But for a few hours at least, I had more pressing things on my mind, culminating in the assassination of a 500lb razorback hog. I managed to shoot it in the side, but before it was dead Buddy sprang on it like Tarzan, slitting its neck with a serrated dagger. I began to feel sorry for the Vietcong.

Back at camp, he and Roy hung the hog up from a tree with ropes and started to skin it. The dog waited patiently for the guts to spill out, a revolting waterfall of yellow tubes, then dragged them off to be devoured. The crew and I glanced at each other, thinking, “Thank fuck this is over.”

But it wasn’t. Suddenly, with only a cackle of laughter as a warning, Roy threw the hog’s hide on top of me. Its bleeding head rested on my skull, its still warm flanks dripped fat and lung and gore all over me. I lurched up, horrified. “Hur-hur-hur, now you skin-walking!” he announced.

Hillbilly humour… Seeing that my clothes were soaked with blood, Buddy called for Annie. He brusquely ordered her to give them a wash and press. Clearly, there was no way I wanted to sit around naked, so I followed her into the shack to get a towel.

She coyly looked away as I undressed, but when she turned back, I could tell it was there. That jolt of connection. Only this wasn’t like a come-on in a nightclub, it was more elemental. She was trapped in hell with Buddy, we would never meet again, this was our only chance. Simultaneously, we reached for each other. We kissed. It was the most thrilling embrace I’d ever felt. The guns on the table and the madmen outside charged me with adrenaline.

My hands ran over her body, cupping the warm freight of her breasts. Could I go through with this? My brain worked at lightning speed: she was sexy, it wouldn’t take long, maybe Buddy was more easy-going than he seemed…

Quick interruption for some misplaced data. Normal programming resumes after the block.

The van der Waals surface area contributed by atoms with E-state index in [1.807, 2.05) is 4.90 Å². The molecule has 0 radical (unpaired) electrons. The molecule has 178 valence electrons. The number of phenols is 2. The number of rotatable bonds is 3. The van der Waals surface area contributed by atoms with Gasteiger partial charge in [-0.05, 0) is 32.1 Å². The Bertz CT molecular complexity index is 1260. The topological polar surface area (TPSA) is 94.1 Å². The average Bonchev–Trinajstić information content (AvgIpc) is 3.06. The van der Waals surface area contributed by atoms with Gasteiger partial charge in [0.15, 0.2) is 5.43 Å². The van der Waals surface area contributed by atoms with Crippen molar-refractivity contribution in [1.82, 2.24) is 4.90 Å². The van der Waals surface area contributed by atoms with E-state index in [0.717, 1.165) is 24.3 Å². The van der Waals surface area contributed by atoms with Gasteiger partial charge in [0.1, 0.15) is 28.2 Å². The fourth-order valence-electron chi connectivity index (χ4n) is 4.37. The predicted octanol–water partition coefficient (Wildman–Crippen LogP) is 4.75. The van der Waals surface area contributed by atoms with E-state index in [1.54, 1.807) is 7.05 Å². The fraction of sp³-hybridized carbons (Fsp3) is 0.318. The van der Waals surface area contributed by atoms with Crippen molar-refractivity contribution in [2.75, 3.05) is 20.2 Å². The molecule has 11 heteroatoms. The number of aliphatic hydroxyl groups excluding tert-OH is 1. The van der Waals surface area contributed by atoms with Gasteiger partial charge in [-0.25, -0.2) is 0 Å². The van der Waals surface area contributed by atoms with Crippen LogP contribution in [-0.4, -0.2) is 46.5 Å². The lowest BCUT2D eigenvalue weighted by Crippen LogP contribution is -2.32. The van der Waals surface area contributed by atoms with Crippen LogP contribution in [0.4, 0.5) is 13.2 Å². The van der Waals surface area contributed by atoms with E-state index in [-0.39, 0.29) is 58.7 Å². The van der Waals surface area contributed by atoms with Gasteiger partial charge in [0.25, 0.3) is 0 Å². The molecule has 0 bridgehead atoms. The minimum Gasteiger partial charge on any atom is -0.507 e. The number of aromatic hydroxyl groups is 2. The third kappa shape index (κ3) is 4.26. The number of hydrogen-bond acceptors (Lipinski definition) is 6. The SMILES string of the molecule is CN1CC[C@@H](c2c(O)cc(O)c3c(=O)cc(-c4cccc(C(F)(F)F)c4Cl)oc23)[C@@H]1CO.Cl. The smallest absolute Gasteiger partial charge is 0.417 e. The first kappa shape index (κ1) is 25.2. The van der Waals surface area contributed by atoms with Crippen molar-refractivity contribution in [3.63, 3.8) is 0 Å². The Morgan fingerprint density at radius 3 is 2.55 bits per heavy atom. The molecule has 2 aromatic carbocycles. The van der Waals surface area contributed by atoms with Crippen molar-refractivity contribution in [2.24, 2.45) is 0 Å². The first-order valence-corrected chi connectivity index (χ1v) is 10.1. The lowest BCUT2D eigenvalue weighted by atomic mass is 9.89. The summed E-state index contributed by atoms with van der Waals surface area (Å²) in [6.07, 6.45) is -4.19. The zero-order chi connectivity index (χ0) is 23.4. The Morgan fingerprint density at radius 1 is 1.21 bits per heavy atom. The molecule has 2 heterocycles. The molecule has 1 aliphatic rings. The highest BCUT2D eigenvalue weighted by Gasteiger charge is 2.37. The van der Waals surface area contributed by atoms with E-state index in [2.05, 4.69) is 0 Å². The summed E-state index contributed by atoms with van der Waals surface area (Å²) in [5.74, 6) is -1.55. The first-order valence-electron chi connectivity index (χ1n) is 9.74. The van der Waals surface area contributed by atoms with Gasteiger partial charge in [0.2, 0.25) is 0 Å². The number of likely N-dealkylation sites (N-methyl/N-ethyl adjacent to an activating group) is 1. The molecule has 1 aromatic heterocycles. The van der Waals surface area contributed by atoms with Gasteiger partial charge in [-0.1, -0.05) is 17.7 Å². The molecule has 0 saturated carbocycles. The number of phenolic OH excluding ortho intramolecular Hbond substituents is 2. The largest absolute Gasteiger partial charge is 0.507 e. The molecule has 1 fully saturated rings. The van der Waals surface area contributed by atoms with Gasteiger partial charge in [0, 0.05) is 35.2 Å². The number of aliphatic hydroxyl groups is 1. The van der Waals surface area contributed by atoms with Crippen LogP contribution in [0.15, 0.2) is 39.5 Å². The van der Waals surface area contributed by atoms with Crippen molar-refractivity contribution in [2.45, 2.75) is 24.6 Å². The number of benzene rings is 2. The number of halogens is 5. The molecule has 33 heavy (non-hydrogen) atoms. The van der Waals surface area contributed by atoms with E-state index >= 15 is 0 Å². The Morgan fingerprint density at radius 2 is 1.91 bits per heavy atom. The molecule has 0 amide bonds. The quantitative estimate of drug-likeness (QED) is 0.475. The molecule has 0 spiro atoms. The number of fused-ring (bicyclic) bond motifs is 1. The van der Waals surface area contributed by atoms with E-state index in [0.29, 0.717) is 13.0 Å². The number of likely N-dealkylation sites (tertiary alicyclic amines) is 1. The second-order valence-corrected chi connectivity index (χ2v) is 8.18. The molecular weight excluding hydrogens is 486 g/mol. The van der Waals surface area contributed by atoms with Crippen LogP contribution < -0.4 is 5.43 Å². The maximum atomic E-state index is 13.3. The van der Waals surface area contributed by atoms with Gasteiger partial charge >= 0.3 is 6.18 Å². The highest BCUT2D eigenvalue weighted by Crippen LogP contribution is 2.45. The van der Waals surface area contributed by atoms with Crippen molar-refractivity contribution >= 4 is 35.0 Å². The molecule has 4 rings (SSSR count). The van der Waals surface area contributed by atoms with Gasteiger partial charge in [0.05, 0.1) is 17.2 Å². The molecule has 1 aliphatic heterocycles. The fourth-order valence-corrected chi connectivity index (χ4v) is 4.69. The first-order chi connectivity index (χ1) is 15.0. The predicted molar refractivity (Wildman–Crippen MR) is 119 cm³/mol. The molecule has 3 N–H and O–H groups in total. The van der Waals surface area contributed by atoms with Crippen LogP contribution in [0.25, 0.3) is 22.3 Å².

It was the song that brought me back to my senses. Out by the camp fire, Roy was playing the guitar. The tune was doleful, a lament, and the first line was unmistakable: “Oh, they sold the house next door to me to niggers…”

In an instant, my head cleared of lust. What the hell was I thinking? I was going to end up buried among the snakes and squirrels unless I got out of there right away. I pulled back, tugging the towel around my rapidly vanishing erection, and bolted outside. By the fire, Buddy was slicing of chunks of pork and tossing them onto the grill. He didn’t look up.

The next night, safely locked in my room at the Days Inn motel in Memphis, I replayed the incident in my head. Only in this version, I swept the munitions off the table, tugged down Annie’s jeans and had frantic sex with her. As I day-dreamed it, I pleasured myself. My climax – perhaps because it had been swallowed back into me the day before – was enormous. Wasted seed coated the sheets and pillow case. But for once, I figured my ancestors would forgive me for squandering their precious DNA. After all, if it had gone where it was supposed to, that might have been the end of the line for the Smiths.

And whether they walked the earth in scales, fur or Harris tweed, none of them would want that to happen…